WASHINGTON — The head of the Federal Emergency Management Agency resigned Wednesday after a two-year tenure in which he managed the response to historic wildfires and major hurricanes but was dogged by questions over his use of government vehicles.
Brock Long said in a letter to FEMA employees that he was resigning to spend more time at home with his family. His last day is March 8.
He did not mention the investigation by the agency's watchdog that found he had used government vehicles without authorization, costing taxpayers tens of thousands of dollars. Homeland Security Secretary Kirstjen Nielsen said last fall that Long would repay the government and would not lose his job.
Nielsen said Long led the agency admirably. "I appreciate his tireless dedication to FEMA and his commitment to fostering a culture of preparedness across the nation," she said in a statement.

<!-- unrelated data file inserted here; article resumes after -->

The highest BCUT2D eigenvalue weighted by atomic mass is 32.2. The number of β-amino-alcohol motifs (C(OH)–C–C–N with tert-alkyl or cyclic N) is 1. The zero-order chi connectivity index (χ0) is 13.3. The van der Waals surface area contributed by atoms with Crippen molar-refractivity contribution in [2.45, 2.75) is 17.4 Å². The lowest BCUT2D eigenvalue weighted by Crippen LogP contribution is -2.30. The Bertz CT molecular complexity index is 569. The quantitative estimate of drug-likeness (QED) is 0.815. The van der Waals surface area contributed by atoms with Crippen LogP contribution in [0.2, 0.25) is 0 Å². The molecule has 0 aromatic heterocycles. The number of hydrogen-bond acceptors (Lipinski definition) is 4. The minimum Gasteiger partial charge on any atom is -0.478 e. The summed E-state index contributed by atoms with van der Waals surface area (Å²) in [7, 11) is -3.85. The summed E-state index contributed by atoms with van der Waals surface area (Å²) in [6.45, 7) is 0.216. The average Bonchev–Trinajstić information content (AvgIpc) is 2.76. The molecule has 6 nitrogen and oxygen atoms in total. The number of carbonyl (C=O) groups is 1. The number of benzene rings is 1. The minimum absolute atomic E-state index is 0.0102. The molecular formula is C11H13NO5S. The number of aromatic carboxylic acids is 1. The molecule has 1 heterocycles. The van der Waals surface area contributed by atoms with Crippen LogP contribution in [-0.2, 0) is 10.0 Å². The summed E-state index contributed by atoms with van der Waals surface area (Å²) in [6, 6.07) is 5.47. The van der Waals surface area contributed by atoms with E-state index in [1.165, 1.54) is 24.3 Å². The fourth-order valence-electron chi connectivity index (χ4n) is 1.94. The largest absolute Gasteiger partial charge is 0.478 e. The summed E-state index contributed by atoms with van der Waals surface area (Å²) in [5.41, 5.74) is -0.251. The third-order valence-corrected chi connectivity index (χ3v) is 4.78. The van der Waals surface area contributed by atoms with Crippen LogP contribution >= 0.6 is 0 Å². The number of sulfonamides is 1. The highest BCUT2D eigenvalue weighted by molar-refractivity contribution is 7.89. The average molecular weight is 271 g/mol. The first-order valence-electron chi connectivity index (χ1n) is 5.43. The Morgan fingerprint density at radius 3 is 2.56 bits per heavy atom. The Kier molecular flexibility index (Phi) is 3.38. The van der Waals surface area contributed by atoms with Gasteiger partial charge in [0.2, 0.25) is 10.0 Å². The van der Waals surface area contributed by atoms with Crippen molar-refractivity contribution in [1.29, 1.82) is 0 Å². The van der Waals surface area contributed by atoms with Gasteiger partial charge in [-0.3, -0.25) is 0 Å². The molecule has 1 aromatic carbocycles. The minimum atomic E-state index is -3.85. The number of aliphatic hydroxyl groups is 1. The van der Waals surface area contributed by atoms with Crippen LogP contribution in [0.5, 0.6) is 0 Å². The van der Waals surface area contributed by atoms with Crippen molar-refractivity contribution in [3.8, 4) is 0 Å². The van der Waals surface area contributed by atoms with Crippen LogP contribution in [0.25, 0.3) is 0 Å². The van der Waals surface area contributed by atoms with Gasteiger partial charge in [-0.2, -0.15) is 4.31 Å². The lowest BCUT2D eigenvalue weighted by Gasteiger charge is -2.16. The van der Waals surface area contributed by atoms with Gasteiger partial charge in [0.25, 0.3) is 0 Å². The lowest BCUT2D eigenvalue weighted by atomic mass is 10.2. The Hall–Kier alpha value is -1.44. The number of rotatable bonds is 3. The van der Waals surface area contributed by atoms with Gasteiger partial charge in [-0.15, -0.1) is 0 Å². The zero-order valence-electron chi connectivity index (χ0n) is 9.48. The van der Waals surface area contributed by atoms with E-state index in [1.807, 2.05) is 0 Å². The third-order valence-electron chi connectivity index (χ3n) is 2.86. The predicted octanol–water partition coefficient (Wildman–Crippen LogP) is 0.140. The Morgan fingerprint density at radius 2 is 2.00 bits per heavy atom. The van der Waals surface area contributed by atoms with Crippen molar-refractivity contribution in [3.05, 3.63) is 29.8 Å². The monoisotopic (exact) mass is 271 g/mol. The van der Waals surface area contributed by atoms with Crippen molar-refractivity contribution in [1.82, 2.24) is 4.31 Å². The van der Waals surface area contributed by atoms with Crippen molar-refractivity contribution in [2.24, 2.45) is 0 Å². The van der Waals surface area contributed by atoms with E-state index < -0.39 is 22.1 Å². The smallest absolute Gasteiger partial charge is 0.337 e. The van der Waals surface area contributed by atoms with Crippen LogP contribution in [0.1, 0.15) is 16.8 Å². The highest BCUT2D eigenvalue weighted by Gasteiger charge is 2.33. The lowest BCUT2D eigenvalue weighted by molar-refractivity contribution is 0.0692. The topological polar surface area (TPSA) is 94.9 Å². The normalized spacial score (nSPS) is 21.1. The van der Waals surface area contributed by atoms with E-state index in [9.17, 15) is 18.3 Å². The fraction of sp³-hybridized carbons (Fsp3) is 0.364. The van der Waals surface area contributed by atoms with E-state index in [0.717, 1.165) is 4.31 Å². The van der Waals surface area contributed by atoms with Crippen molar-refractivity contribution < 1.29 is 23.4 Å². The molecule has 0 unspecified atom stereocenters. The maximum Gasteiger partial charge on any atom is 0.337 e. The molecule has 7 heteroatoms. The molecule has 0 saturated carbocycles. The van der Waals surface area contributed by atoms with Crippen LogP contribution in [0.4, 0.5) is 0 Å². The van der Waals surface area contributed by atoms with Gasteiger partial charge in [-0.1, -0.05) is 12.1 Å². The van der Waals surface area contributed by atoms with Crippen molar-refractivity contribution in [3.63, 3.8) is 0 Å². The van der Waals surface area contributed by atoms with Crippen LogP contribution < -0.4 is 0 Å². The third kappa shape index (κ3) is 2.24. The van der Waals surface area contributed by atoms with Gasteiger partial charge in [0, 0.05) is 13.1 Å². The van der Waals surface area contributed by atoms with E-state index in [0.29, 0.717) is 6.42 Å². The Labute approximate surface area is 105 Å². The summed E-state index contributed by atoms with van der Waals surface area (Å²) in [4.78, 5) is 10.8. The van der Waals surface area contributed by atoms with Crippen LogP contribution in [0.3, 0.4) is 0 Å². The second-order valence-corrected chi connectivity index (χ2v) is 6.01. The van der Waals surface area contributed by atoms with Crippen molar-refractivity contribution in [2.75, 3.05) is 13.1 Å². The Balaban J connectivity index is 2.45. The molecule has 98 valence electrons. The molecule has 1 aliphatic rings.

His deputy, Pete Gaynor, will become acting head of the agency.
Word leaked of the internal probe in September, just as Hurricane Florence was landing in the Carolinas. Homeland Security officials said there had been a longstanding practice of FEMA administrators using government vehicles to ensure they could remain connected during a crisis. But the use of government vehicles for home-to-work travel was not officially authorized, and that practice was eliminated in April.
The report by Homeland Security's Office of Inspector General also found Long used government vehicles for non-official reasons. It said this cost taxpayers $94,000 in staff salary, $55,000 in travel expenses and $2,000 in vehicle maintenance.
The House Oversight Committee had also been looking into the allegations.
Long said he accepted full responsibility for the unauthorized use of the vehicles.
He took over FEMA in June 2017, presiding over a particularly grueling hurricane season that included Irma, Harvey and Maria, plus wildfires in California that were the deadliest ever for the state. The response to Maria, which devastated Puerto Rico, has been heavily criticized, and Long has said FEMA learned lessons on how to better prepare.